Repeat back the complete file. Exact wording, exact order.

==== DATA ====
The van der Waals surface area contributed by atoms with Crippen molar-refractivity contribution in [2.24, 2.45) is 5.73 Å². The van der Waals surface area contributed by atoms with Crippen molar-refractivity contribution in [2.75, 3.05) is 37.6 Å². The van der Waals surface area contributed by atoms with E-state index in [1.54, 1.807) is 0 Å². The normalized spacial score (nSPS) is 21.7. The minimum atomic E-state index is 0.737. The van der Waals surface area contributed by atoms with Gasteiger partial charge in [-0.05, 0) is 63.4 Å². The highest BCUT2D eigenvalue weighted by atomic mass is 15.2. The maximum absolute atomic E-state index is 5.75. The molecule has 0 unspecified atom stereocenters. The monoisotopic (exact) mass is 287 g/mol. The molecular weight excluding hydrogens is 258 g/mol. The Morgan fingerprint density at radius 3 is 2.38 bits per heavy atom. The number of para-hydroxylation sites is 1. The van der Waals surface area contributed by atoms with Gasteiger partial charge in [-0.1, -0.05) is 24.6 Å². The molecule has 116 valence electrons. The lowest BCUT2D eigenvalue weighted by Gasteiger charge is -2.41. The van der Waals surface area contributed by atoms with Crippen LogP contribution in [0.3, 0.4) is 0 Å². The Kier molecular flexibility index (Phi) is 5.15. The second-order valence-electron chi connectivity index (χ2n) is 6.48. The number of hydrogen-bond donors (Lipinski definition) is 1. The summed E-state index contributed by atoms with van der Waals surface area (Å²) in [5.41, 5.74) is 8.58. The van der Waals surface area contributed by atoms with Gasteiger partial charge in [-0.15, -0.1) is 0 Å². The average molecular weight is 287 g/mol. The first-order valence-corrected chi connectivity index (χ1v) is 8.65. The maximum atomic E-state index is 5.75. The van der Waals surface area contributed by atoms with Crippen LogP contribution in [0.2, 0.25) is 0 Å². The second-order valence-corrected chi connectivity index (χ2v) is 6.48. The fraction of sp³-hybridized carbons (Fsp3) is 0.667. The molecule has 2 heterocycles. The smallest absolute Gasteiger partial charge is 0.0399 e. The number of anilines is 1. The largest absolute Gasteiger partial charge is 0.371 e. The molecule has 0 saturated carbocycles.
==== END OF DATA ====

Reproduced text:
The van der Waals surface area contributed by atoms with Crippen molar-refractivity contribution in [2.24, 2.45) is 5.73 Å². The van der Waals surface area contributed by atoms with Crippen molar-refractivity contribution in [2.75, 3.05) is 37.6 Å². The van der Waals surface area contributed by atoms with E-state index in [1.54, 1.807) is 0 Å². The normalized spacial score (nSPS) is 21.7. The minimum atomic E-state index is 0.737. The van der Waals surface area contributed by atoms with Gasteiger partial charge in [-0.05, 0) is 63.4 Å². The highest BCUT2D eigenvalue weighted by atomic mass is 15.2. The maximum absolute atomic E-state index is 5.75. The molecule has 0 unspecified atom stereocenters. The monoisotopic (exact) mass is 287 g/mol. The molecular weight excluding hydrogens is 258 g/mol. The Morgan fingerprint density at radius 3 is 2.38 bits per heavy atom. The number of para-hydroxylation sites is 1. The van der Waals surface area contributed by atoms with Gasteiger partial charge in [-0.1, -0.05) is 24.6 Å². The molecule has 116 valence electrons. The lowest BCUT2D eigenvalue weighted by Gasteiger charge is -2.41. The van der Waals surface area contributed by atoms with Crippen LogP contribution in [0.3, 0.4) is 0 Å². The Kier molecular flexibility index (Phi) is 5.15. The second-order valence-electron chi connectivity index (χ2n) is 6.48. The number of hydrogen-bond donors (Lipinski definition) is 1. The summed E-state index contributed by atoms with van der Waals surface area (Å²) in [5.41, 5.74) is 8.58. The van der Waals surface area contributed by atoms with Gasteiger partial charge in [-0.15, -0.1) is 0 Å². The average molecular weight is 287 g/mol. The first-order valence-corrected chi connectivity index (χ1v) is 8.65. The maximum atomic E-state index is 5.75. The van der Waals surface area contributed by atoms with Crippen LogP contribution in [0.2, 0.25) is 0 Å². The second-order valence-corrected chi connectivity index (χ2v) is 6.48. The fraction of sp³-hybridized carbons (Fsp3) is 0.667. The molecule has 2 heterocycles. The smallest absolute Gasteiger partial charge is 0.0399 e. The number of anilines is 1. The largest absolute Gasteiger partial charge is 0.371 e. The molecule has 0 saturated carbocycles.